On the contrary, now men feel like you're just pretending that there are some far worse things, but you don't mention them because you make up (whether the mistakes aren't there or they are there, but you don't know about them). I'm not saying that I always write flawlessly, for example I admit that I could have explained that caution better in the article, but I don't feel from your comment that it would somehow be reasonable to refute something I wrote.

  2. I don't know what inadvertent I got, but discussing with the word waffles and in the first place, he convinced me that it would be a colossal bullshit.

    And yes. An article wannabe insider, such a professionally striking one. Capitalist building. Such a godlike “did it really have to go that far? Who made it possible? ", Probably the author inserted it as a tensioning plot, which he then masterfully cuts.
    Apparently he woke up after many thousands of hibernations, which undoubtedly does not prevent unraveling.

    We can only rely directly on pearls “Increasing the prudence of creditors therefore leads to a further increase in the prudence of creditors. “Such outright caution and, in addition, a beautiful perpetuum mobile.

    The End of Goddess "They would change their minds. And if not, the voters would change their minds. “Results in a beautiful game on BY.
    Or THAT the author WAS such a stupid babe?

    The author, I chose only the insignificant evils of the article, I did not dare to approach the experts from piety before the lived reality.

    Success in building efforts.

    Waffles, I hope you swallowed that article with your mouth open!

  3. I think that the system (political, economic) as it is set up today envisages that the debts that the states have will never be repaid. Thus, as someone before me has written, a handful of bankers get rich from paying interest, not just in Africa, at the expense of the rest of the population. It must be added that we push our heads into the noose ourselves. It is not for nothing that they say we have the policies we deserve.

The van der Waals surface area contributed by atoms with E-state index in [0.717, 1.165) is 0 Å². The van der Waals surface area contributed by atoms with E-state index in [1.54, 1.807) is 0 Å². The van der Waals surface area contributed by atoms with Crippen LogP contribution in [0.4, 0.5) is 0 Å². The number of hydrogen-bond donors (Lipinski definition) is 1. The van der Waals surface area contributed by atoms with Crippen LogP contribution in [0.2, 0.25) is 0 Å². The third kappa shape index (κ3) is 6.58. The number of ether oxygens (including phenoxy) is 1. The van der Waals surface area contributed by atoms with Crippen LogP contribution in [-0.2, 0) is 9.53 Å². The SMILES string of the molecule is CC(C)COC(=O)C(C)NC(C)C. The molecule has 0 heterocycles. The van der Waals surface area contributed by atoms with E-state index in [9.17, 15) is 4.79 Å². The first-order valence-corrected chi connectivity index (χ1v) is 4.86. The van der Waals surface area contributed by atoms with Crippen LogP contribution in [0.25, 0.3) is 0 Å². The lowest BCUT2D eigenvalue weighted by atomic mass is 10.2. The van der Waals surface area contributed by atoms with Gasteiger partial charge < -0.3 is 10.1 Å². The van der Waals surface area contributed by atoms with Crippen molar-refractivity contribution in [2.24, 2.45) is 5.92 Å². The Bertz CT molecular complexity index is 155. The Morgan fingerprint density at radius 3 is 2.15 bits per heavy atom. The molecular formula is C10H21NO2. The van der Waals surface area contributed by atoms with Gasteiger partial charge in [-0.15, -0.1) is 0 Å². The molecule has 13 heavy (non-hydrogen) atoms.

If states, through central banks, did not have the power to decide on the amount of "money" in circulation, no one would have to vouch for the state, the value of the commodities that would cover the banknotes would guarantee it. Of course, it would be ideal to deprive the state of a monopoly on the issuance of "money" and allow real competition into the banking sector, but this is currently science fiction.

  4. I described some of this in an article, but it is not possible without someone putting the money into these banks. By putting money in the bank, one supports this.

    If those loans to Africa are moral, that's another chapter. However, I am inclined to the opinion that in the long run it will be more a problem of creditors (ie in the results of bank clients), rather than residents of that state. It would be a problem for the population at a time when they would collect these funds from taxes or inflation.

  5. 1. Banks provide risky loans because they are shares, where shareholders look at how much they earn from the shares. Therefore, they give priority to the manager who takes risks, especially when stocks are pouring. If anything, it pays to stand. because "too big to fail". The conservative manager, who is looking to minimize risk and stability, is leaving because it is spilling.